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Immigration

Laid off H1B visa holders: USCIS provides guidance on work permits based on compelling circumstances

BY JYOTHSNA HEGDE

A policy alert effective immediately was issued by USCIS regarding ‘Employment Authorization Documents Based on Compelling Circumstances’ on June 14, 2023.

The Foundation for India and Indian Diaspora Studies (FIIDS), which has been advocating for laid-off H1B visa holders for over six months since late last year spoke to NRI Pulse about this positive development.

“FIIDS has campaigned for over six months to provide relief to laid-off H1B holders since late last year. Through collaboration with partner organizations and advocacy efforts with elected officials, we have made progress. The USCIS has played a crucial role by offering clarifications and coming up with outlines for relief within its processes. This has been instrumental in addressing the concerns of affected individuals,” Khanderao Kand, President, FIIDS said. “I am happy to see that our awareness campaign is taken seriously. We thank the USCIS and its director Ms. Jaddaou for being accommodative in finding such relief in the existing framework,” Kand added.

When nonimmigrant workers are laid off, some wrongly assume that they have no option but to leave the country within 60 days.

When a nonimmigrant worker’s employment is terminated, either voluntarily or involuntarily, they typically may take one of the following actions, if eligible, to remain in a period of authorized stay in the United States:

  • File an application for a change of nonimmigrant status;
  • File an application for adjustment of status;
  • File an application for a “compelling circumstances” employment authorization document; or
  • Be the beneficiary of a nonfrivolous petition to change employer.

If one of these actions occurs within the up to 60-day grace period, the nonimmigrant’s period of authorized stay in the United States can exceed 60 days, even if they lose their previous nonimmigrant status. If the worker takes no action within the grace period, they and their dependents may then need to depart the United States within 60 days, or when their authorized validity period ends, whichever is shorter.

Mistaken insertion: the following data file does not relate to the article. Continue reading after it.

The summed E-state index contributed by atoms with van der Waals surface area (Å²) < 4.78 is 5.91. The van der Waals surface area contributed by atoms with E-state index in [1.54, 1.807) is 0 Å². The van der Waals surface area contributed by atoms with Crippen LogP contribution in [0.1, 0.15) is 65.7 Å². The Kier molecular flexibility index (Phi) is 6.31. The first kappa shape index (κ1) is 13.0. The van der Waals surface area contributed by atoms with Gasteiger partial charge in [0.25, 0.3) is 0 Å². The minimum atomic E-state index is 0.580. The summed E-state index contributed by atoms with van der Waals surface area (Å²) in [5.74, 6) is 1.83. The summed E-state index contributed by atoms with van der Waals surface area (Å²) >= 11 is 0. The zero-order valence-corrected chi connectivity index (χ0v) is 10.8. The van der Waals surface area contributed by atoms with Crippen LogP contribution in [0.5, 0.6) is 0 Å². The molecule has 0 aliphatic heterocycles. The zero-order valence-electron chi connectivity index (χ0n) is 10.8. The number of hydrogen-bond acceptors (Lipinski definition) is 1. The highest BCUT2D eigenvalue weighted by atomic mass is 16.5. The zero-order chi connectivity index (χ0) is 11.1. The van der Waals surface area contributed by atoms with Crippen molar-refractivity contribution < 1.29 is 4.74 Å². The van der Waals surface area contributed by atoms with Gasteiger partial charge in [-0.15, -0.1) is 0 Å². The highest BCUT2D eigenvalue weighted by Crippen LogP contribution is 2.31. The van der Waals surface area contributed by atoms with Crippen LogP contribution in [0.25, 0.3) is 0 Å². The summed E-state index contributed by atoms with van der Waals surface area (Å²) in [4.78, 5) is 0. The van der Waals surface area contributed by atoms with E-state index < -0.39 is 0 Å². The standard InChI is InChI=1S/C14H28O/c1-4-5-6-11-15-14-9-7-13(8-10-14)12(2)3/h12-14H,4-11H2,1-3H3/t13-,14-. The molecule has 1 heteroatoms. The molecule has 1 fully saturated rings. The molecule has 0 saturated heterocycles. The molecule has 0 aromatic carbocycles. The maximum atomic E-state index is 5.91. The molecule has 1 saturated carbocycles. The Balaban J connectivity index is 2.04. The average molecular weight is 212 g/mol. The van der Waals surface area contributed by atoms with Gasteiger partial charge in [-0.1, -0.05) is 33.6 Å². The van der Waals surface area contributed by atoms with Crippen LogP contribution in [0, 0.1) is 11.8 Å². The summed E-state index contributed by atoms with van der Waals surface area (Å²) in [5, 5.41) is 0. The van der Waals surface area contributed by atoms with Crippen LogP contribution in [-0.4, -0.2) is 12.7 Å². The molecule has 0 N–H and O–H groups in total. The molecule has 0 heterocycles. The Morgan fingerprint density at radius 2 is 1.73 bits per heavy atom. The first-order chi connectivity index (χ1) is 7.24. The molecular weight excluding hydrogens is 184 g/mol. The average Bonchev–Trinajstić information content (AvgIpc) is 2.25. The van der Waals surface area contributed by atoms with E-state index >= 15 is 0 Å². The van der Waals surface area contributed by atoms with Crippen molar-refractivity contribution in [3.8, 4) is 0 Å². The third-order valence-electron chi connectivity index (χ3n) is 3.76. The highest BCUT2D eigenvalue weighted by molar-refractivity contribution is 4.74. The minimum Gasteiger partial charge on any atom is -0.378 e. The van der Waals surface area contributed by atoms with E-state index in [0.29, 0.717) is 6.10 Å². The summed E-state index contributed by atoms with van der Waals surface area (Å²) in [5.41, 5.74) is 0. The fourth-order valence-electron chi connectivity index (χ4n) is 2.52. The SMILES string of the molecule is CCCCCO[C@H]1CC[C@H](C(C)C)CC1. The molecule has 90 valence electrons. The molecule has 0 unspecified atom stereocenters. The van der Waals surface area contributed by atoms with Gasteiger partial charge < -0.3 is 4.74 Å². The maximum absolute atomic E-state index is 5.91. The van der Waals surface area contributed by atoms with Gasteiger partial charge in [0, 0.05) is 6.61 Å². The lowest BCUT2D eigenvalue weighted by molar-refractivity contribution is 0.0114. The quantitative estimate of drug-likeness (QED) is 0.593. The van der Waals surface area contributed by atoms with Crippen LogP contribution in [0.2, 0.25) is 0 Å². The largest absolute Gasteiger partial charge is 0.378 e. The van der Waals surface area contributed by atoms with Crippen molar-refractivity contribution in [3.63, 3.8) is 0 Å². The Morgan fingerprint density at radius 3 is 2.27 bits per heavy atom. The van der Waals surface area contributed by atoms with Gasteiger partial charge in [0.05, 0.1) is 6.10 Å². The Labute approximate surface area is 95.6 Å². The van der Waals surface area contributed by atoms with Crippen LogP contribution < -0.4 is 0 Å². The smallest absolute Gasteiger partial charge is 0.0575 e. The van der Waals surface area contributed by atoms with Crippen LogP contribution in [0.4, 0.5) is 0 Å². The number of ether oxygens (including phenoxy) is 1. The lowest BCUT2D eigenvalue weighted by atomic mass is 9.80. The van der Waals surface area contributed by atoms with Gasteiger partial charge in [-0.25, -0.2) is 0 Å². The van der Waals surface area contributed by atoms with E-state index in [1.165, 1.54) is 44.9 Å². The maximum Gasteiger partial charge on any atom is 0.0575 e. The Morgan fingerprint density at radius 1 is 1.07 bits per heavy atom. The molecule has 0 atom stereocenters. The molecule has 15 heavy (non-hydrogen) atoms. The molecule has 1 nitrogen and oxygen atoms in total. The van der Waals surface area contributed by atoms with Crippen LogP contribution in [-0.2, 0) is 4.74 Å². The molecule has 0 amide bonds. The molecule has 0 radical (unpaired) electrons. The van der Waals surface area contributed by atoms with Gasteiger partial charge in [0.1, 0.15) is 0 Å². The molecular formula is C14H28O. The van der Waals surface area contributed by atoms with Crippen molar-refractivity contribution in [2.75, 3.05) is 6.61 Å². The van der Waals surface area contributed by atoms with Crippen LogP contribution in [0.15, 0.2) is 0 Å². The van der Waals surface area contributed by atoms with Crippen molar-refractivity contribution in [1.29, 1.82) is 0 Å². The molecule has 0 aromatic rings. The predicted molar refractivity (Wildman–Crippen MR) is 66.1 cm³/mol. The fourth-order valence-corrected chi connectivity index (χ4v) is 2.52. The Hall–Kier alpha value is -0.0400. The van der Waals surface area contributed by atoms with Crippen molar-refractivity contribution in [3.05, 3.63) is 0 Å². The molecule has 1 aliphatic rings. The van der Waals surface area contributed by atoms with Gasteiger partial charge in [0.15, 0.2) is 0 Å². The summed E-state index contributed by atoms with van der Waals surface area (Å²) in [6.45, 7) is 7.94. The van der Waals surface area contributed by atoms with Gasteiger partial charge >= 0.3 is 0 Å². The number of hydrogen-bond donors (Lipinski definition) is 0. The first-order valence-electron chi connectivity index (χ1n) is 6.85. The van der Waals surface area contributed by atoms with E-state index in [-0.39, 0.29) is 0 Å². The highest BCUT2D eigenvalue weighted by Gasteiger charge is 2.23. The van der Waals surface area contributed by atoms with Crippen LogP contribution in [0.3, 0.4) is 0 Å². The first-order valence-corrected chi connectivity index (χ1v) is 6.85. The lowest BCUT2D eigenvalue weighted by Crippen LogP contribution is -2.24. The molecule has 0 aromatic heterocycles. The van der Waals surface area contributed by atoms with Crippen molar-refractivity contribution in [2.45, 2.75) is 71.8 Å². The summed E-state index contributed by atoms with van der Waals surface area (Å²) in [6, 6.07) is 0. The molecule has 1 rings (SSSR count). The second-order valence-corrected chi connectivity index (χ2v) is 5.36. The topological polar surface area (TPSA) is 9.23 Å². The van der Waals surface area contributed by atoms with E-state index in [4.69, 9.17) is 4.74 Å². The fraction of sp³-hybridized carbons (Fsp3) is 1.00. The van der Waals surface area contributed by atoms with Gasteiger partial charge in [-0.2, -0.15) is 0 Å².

On June 14, 2023, USCIS issued policy guidance in the USCIS Policy Manual to address eligibility criteria and standards for applications for Employment Authorization involving Compelling Circumstances.

USCIS may provide employment authorization to beneficiaries of approved employment-based

immigrant visa petitions who face delays due to backlogs in immigrant visa availability. Beneficiaries who face adverse circumstances resulting from termination from employment and loss of nonimmigrant status, may qualify for an Employment Authorization Document (EAD) if they face compelling circumstances beyond the usual hardship associated with job loss.

This compelling circumstances-based EAD is a temporary stopgap measure intended to address particularly difficult situations, including those that may have otherwise forced individuals on the path to lawful permanent residence to abruptly stop working and leave the United States. USCIS is now issuing guidance on EADs based on compelling circumstances to explain eligibility criteria and the adjudicatory process for reviewing and issuing such EADs.

This guidance, contained in Volume 10 of the Policy Manual, is effective immediately and applies prospectively to applications filed on or after June 14, 2023. The guidance contained in the Policy Manual is controlling and supersedes any related prior guidance.

Policy Highlights:

• Explains the eligibility criteria for initial and renewal applications for an EAD based on compelling circumstances for both the principal applicant and dependents.

• Provides a non-exhaustive list of situations that could lead to a finding that compelling circumstances exist, including serious illness and disability, employer dispute or retaliation, other substantial harm to the applicant, or significant disruption to the employer.

• Provides guidance on evidence an applicant could submit to demonstrate one of these compelling circumstances; for example, a principal applicant with an approved immigrant visa petition in an oversubscribed visa category or chargeability area, who has lived in the United States for a considerable period of time, could submit such evidence as school or higher education enrollment records, mortgage records, or long-term lease records, to support a potential finding of compelling circumstances if, due to job loss, the family may otherwise be forced to sell their home for a loss, pull the children out of school, and relocate to their home country.

• Provides guidance on what adjudication of compelling circumstances-based EADs entails, including the maximum validity periods USCIS may authorize.

• Explains that an individual with a valid compelling circumstances-based EAD is considered to be in a period of authorized stay, and therefore will not accrue unlawful presence. Although they may become ineligible for adjustment of status under INA 245(a), such an individual may subsequently leave the United States to apply for an immigrant or nonimmigrant visa at a consular post abroad, without triggering the unlawful presence grounds of inadmissibility (as long as they have not otherwise accrued periods of unlawful presence).

Earlier in the year, the FIIDS had written to USCIS regarding the impact of tech layoffs seeking an increase in the grace period for H1B visa holders. In response, USCIS acknowledged the impact of layoffs on non-immigrant workers, saying, “We are aware of the issue of involuntary terminations, especially in the technology sector.”

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